Antarctica Looks Like a Mystical Land Shrouded in Lenticular Cloud

By Jamie Condliffe on at

This might look like result of some pro-level CGI, or perhaps even a glimpse into your imagination, but in fact it's a photograph taken in Antarctica just this last week.

As part of Operation Ice Bridge—a multi-year mission to monitor conditions in Antarctica and the Arctic—NASA researchers have just been on a week-long ice-surveying mission. Along the way, they took plenty of photographs.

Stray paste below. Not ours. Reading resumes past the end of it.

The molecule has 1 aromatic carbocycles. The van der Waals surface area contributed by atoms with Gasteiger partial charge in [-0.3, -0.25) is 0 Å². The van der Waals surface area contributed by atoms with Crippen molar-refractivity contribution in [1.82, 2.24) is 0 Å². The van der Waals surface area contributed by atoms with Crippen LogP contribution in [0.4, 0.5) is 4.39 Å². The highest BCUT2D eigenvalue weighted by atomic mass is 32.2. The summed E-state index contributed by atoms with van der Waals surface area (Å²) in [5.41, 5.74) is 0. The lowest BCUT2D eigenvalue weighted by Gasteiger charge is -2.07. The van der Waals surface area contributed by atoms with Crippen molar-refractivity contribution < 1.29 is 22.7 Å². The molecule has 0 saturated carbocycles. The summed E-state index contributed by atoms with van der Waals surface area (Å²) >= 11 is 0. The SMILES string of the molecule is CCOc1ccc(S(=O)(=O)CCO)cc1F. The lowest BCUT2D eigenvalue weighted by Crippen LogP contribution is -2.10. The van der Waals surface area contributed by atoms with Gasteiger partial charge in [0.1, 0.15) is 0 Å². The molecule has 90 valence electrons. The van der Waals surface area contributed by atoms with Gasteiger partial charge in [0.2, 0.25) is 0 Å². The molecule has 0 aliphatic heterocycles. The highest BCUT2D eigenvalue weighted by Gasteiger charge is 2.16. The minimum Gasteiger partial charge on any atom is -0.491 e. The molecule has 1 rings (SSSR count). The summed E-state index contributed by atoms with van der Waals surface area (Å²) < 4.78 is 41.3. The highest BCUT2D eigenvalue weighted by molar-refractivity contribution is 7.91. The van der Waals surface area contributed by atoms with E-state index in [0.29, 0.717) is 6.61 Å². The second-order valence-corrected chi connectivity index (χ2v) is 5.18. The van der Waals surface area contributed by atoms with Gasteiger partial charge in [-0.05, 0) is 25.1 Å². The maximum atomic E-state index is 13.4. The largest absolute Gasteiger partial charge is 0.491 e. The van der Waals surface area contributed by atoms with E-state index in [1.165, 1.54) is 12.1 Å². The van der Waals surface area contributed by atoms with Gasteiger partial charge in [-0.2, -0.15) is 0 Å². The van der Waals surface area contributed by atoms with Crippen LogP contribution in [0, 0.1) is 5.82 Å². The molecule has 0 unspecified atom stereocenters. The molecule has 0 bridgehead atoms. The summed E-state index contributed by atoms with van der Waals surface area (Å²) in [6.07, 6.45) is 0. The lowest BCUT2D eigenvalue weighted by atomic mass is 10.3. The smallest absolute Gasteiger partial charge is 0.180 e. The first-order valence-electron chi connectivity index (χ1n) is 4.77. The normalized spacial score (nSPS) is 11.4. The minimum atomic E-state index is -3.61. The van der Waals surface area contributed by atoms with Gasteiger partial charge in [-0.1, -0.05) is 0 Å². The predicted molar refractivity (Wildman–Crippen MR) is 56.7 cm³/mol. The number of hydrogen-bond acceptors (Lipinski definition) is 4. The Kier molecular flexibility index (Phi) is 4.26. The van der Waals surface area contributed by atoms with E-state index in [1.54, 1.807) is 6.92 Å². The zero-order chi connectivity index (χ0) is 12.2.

This stunning example shows a multi-layered lenticular cloud hovering near Mount Discovery, a volcano 44 miles southwest of McMurdo. NASA explains how they form:

Lenticular clouds are a type of wave cloud. They usually form when a layer of air near the surface encounters a topographic barrier, gets pushed upward, and flows over it as a series of atmospheric gravity waves. Lenticular clouds form at the crest of the waves, where the air is coolest and water vapour is most likely to condense into cloud droplets. The bulging sea ice in the foreground is a pressure ridge, which formed when separate ice floes collided and piled up on each other.

All of which is amazing, but, but... they just look beautiful, really. [NASA]